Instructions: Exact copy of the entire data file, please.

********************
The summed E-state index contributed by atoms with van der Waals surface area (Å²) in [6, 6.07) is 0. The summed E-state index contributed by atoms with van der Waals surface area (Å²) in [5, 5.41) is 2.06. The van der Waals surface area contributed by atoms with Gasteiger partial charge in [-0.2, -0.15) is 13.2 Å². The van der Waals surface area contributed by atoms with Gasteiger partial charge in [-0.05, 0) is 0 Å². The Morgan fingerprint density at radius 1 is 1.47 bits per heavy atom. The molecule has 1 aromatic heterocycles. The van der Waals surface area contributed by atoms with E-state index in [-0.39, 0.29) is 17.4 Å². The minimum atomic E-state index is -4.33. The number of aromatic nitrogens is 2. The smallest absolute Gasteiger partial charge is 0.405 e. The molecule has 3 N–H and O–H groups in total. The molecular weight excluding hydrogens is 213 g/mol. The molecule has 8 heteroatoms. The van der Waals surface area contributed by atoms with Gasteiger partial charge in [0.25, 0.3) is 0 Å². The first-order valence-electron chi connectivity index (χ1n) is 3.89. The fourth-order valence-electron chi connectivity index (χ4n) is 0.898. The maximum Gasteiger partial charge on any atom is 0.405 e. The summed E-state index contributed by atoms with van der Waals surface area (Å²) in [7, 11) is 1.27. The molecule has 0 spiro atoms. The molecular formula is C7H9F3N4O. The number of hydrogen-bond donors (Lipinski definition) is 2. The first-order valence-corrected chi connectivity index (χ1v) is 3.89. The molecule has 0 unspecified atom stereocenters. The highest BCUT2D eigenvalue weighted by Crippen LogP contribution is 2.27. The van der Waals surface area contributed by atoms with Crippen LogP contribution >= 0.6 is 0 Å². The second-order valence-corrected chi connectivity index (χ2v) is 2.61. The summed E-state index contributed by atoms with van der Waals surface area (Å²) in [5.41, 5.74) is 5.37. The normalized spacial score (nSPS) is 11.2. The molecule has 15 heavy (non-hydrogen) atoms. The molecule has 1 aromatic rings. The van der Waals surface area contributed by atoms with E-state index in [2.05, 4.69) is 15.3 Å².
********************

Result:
The summed E-state index contributed by atoms with van der Waals surface area (Å²) in [6, 6.07) is 0. The summed E-state index contributed by atoms with van der Waals surface area (Å²) in [5, 5.41) is 2.06. The van der Waals surface area contributed by atoms with Gasteiger partial charge in [-0.2, -0.15) is 13.2 Å². The van der Waals surface area contributed by atoms with Gasteiger partial charge in [-0.05, 0) is 0 Å². The Morgan fingerprint density at radius 1 is 1.47 bits per heavy atom. The molecule has 1 aromatic heterocycles. The van der Waals surface area contributed by atoms with E-state index in [-0.39, 0.29) is 17.4 Å². The minimum atomic E-state index is -4.33. The number of aromatic nitrogens is 2. The smallest absolute Gasteiger partial charge is 0.405 e. The molecule has 3 N–H and O–H groups in total. The molecular weight excluding hydrogens is 213 g/mol. The molecule has 8 heteroatoms. The van der Waals surface area contributed by atoms with Gasteiger partial charge in [0.25, 0.3) is 0 Å². The first-order valence-electron chi connectivity index (χ1n) is 3.89. The fourth-order valence-electron chi connectivity index (χ4n) is 0.898. The maximum Gasteiger partial charge on any atom is 0.405 e. The summed E-state index contributed by atoms with van der Waals surface area (Å²) in [7, 11) is 1.27. The molecule has 0 spiro atoms. The molecular formula is C7H9F3N4O. The number of hydrogen-bond donors (Lipinski definition) is 2. The first-order valence-corrected chi connectivity index (χ1v) is 3.89. The molecule has 0 unspecified atom stereocenters. The highest BCUT2D eigenvalue weighted by Crippen LogP contribution is 2.27. The van der Waals surface area contributed by atoms with Crippen LogP contribution >= 0.6 is 0 Å². The second-order valence-corrected chi connectivity index (χ2v) is 2.61. The summed E-state index contributed by atoms with van der Waals surface area (Å²) in [5.41, 5.74) is 5.37. The normalized spacial score (nSPS) is 11.2. The molecule has 15 heavy (non-hydrogen) atoms. The molecule has 1 aromatic rings. The van der Waals surface area contributed by atoms with E-state index in [2.05, 4.69) is 15.3 Å².